Saturday, July 30, 2011

Clerks claim 'right' to flout law

WAMC News did a story about how some municipal clerks in New York are claiming the 'right' to refuse to issue same sex marriage licenses, now that it has become law in the state. The so-called Alliance Defense Fund rails against "threats from top officials of the Empire State to charge clerks who decline to issue such licenses with a criminal offense--forcing clerks to decide between their career and their faith"... as though this is somehow both illegal and unprecedented.

If a Muslim clerk wanted to refuse to issue marriage licenses to Christian couples because of religious beliefs, would these organizations defend their right to do so? What if a gay clerk wanted to refuse to issue marriage licenses to a straight couple? What if a racist white clerk wanted to refuse a marriage license to a black or interracial couple?

Let’s take this further. What if an evangelical clerk wanted to deny a birth certificate to the newborn of an unmarried woman? What if a strict Muslim DMV worker wanted to deny driver's licenses to women? What if a Protestant bureaucrat wanted to deny a building permit to a Catholic church?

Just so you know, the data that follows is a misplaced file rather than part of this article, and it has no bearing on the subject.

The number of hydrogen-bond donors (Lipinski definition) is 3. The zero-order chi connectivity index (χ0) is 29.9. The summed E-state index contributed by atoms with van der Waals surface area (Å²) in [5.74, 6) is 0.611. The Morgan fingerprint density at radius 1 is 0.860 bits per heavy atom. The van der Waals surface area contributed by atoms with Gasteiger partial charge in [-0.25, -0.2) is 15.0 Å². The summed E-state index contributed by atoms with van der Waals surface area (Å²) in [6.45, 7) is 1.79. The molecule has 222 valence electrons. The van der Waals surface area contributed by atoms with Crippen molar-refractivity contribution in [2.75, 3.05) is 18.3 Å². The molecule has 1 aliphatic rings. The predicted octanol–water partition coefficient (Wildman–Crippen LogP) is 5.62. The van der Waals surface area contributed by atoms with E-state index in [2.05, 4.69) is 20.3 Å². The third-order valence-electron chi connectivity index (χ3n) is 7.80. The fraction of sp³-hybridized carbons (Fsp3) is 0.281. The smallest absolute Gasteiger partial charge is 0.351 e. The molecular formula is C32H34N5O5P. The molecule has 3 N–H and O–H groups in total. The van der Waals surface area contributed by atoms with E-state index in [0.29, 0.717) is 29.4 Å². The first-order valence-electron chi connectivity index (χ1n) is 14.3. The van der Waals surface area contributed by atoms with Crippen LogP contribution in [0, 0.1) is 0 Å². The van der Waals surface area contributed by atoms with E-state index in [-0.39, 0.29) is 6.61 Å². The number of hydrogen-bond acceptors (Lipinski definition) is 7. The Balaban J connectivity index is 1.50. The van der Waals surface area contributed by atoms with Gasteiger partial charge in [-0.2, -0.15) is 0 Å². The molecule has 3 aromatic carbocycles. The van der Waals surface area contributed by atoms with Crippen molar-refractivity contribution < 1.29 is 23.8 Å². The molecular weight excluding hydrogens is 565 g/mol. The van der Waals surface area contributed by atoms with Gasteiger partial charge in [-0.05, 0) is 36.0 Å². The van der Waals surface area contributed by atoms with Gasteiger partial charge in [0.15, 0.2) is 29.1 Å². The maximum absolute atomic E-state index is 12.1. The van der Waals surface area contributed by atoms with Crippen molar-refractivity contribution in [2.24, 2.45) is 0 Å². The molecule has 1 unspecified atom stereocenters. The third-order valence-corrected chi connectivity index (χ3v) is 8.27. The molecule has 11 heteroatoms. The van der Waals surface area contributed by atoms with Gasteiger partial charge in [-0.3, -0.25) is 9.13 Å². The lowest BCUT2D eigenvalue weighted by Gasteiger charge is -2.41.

Would any of these be tolerated on the basis of the ‘rights’ of the bureaucrat? Of course not.

The clerks, like all citizens, have the right to their religious beliefs. They do not have the right to a job.

A job is a privilege, not a right, and is subject to conditions and expectations defined by the employer. For example, I may have the right to freedom of speech as a citizen, but if I exercised that right by shouting in the workplace that my boss was a lying crook, I probably wouldn’t have that job much longer. No one would argue with a straight face that my firing would be a violation of my free speech rights.

Rights outside the workplace and those related to the execution of your job duties are two very different things. Why should religious public sector workers be subjected to a different standard?

Taxpayers have the right to expect that public sector workers they are paying will apply and respect the law as written, regardless of their personal biases, prejudices and beliefs. They have a job to do. If they can’t do their job in good conscience, they should have the principle to resign, as some already have. If they won’t do their lawful jobs, the public has the right to replace them with somebody who will.

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